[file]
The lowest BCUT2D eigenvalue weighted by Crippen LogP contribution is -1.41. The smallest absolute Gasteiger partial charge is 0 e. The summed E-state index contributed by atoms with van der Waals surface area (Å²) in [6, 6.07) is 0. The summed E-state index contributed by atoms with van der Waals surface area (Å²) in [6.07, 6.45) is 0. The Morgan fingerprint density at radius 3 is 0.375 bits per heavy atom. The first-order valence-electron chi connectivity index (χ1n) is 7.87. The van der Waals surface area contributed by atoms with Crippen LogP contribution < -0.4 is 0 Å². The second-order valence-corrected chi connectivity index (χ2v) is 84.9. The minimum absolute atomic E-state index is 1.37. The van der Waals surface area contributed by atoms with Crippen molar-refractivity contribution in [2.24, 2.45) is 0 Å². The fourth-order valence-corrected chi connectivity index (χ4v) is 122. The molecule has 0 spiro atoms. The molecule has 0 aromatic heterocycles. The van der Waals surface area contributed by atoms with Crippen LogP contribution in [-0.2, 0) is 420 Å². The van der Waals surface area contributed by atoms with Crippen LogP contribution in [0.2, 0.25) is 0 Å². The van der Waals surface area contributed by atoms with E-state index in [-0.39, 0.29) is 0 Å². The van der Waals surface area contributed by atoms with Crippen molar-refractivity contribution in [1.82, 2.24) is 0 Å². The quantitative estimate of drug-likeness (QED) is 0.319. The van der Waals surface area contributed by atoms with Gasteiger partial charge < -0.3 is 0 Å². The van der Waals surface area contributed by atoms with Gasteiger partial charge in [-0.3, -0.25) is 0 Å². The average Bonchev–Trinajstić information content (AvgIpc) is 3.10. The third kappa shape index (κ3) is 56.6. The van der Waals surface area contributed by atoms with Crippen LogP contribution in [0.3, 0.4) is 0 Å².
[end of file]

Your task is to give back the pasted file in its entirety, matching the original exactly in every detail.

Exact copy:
The lowest BCUT2D eigenvalue weighted by Crippen LogP contribution is -1.41. The smallest absolute Gasteiger partial charge is 0 e. The summed E-state index contributed by atoms with van der Waals surface area (Å²) in [6, 6.07) is 0. The summed E-state index contributed by atoms with van der Waals surface area (Å²) in [6.07, 6.45) is 0. The Morgan fingerprint density at radius 3 is 0.375 bits per heavy atom. The first-order valence-electron chi connectivity index (χ1n) is 7.87. The van der Waals surface area contributed by atoms with Crippen LogP contribution < -0.4 is 0 Å². The second-order valence-corrected chi connectivity index (χ2v) is 84.9. The minimum absolute atomic E-state index is 1.37. The van der Waals surface area contributed by atoms with Crippen molar-refractivity contribution in [2.24, 2.45) is 0 Å². The fourth-order valence-corrected chi connectivity index (χ4v) is 122. The molecule has 0 spiro atoms. The molecule has 0 aromatic heterocycles. The van der Waals surface area contributed by atoms with Crippen LogP contribution in [-0.2, 0) is 420 Å². The van der Waals surface area contributed by atoms with Crippen LogP contribution in [0.2, 0.25) is 0 Å². The van der Waals surface area contributed by atoms with E-state index in [-0.39, 0.29) is 0 Å². The van der Waals surface area contributed by atoms with Crippen molar-refractivity contribution in [1.82, 2.24) is 0 Å². The quantitative estimate of drug-likeness (QED) is 0.319. The van der Waals surface area contributed by atoms with Gasteiger partial charge < -0.3 is 0 Å². The van der Waals surface area contributed by atoms with Gasteiger partial charge in [-0.3, -0.25) is 0 Å². The average Bonchev–Trinajstić information content (AvgIpc) is 3.10. The third kappa shape index (κ3) is 56.6. The van der Waals surface area contributed by atoms with Crippen LogP contribution in [0.3, 0.4) is 0 Å².